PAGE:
According to a recently released report by the Centre for Science and Environment, the air quality has worsened in smaller towns in the Indo-Gangetic Plains compared to the bigger cities this winter. The report by the Delhi-based environment agency is based on an analysis of winter air pollution till January 11, 2021.
A part of the CSE’s air quality tracker initiative, the report showed that while the annual average level of PM 2.5 did not go down in several cities despite the COVID-19 induced lockdown, in many smaller towns and cities there was infact an increase in the pollution levels.
“The analysis of real-time data from monitoring stations outside the National Capital Region (NCR) in the larger Indo-Gangetic Plains shows newer patterns in winter pollution this year. Even though trapping of winter pollution in the IGP is high compared to other regions, it was not as high as that in the NCR – at the same time, it was alarmingly high and synchronised despite the large distances involved. This is the challenge of this landlocked region,” the report says, highlighting the worsening condition in the IGP.
Further, there has been a “dramatic increase” in pollution levels in the post lockdown period, according to Anumita Roychowdhury, CSE’s executive director in charge of research and advocacy. She added that the bouncing back of pollution despite “the extraordinary disruption caused by the pandemic in 2020” reveals the high impact of local and regional pollution. “This demands quicker regional reforms and action to curb pollution from vehicles, industry, power plants and waste burning to further bend the air pollution curve on a regional scale,” the report quoted Roychoudhury as saying.
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In winter, higher PM 2.5 levels is a typical trend with emissions from various sources such as industry, construction, vehicles and episodic pollution from biomass burning being trapped due to meteorological changes.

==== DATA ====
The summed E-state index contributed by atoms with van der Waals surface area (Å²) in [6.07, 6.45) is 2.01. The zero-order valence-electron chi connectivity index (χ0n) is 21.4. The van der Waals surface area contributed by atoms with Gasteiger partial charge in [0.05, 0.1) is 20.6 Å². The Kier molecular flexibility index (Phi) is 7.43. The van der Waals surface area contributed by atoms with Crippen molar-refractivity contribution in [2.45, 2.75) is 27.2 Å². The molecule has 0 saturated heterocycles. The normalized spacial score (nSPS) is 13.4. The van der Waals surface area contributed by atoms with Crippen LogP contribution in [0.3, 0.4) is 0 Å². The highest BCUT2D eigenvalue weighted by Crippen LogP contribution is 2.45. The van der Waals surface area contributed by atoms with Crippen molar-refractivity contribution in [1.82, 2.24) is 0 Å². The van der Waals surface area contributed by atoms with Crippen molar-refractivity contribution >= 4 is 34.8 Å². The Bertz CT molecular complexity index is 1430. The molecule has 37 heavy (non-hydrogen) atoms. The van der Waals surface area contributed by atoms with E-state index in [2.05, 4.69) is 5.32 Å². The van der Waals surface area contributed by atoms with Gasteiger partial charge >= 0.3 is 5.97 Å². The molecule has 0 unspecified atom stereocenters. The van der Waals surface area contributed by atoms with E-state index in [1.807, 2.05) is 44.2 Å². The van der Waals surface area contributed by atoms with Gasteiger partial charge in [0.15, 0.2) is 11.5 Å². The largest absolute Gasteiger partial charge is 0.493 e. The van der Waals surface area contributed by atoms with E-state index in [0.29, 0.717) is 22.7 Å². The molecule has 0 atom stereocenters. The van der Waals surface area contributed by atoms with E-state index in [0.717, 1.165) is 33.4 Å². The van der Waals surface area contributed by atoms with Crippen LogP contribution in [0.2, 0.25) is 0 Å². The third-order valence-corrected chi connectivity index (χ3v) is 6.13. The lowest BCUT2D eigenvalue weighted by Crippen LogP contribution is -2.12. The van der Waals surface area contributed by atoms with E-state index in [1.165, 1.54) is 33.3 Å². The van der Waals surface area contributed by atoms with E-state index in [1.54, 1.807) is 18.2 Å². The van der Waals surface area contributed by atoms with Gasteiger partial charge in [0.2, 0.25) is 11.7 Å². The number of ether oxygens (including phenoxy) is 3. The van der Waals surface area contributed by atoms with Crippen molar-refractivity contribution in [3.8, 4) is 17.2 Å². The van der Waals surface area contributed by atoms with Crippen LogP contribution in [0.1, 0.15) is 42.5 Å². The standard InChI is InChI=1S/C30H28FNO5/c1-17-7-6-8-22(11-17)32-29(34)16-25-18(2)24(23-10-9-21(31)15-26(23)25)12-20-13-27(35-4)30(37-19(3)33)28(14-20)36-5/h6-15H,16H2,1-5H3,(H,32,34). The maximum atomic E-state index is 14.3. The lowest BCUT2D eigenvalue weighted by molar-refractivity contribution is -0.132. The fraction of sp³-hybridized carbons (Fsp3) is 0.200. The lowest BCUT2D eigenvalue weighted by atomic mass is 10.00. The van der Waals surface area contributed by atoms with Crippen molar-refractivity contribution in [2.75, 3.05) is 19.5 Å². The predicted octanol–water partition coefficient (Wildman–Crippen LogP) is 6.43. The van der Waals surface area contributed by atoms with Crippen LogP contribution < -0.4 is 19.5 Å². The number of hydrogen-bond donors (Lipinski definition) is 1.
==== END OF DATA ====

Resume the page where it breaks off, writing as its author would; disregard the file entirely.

However, this year, the trend set in almost two weeks earlier in the season, according to Avikal Somvanshi, programme manager in CSE’s Urban Lab team of the Sustainable Cities programme.
He also highlighted the difference in the pattern of pollution in the IGP regions north and south of the national capital region. While, the average PM 2.5 levels was lower in summer and monsoon 2020, it has “risen above the 2019 levels in almost all monitored cities in Punjab and Haryana (regions north of the NCR)” during the winter.
On the other hand, to the south of the NCR, in cities falling in central and eastern Uttar Pradesh and Bihar the pollution levels are either similar or lower compared to 2019 levels, Somvanshi added.
He said that even though the reopening of the economy accompanied by the changing meteorology may be behind the higher levels of winter pollution, the variation in regions brings back the focus to the need for more robust pollution control strategy. Stressing further on that, he stated that the region cannot rely only on action being taken in Delhi-NCR.
As per CSE press release, the analysis is based on publicly available granular real-time data (15-minute averages) from the Central Pollution Control Board’s (CPCB) official online portal, the Central Control Room for Air Quality Management. About 26 cities including Amritsar, Bhatinda, Jalandhar, Khanna, Ludhiana, Mandi Gobindgarh, Patiala, Rupnagar, Chandigarh, Ambala, Fatehabad, Hisar, Kaithal, Kurukshetra, Panchkula, Sirsa, Yamuna Nagar, Agra, Kanpur, Moradabad, Varanasi, Lucknow, Patna, Gaya, Muzaffarpur and Hajipur were selected for this analysis because real-time data is available for these cities.
The data was recorded by six air quality monitoring stations in Patna, five in Lucknow, two in Gaya and Muzaffarpur each, and one station each in the rest of the cities under the Continuous Ambient Air Quality Monitoring System (CAAQMS) of the CPCB.
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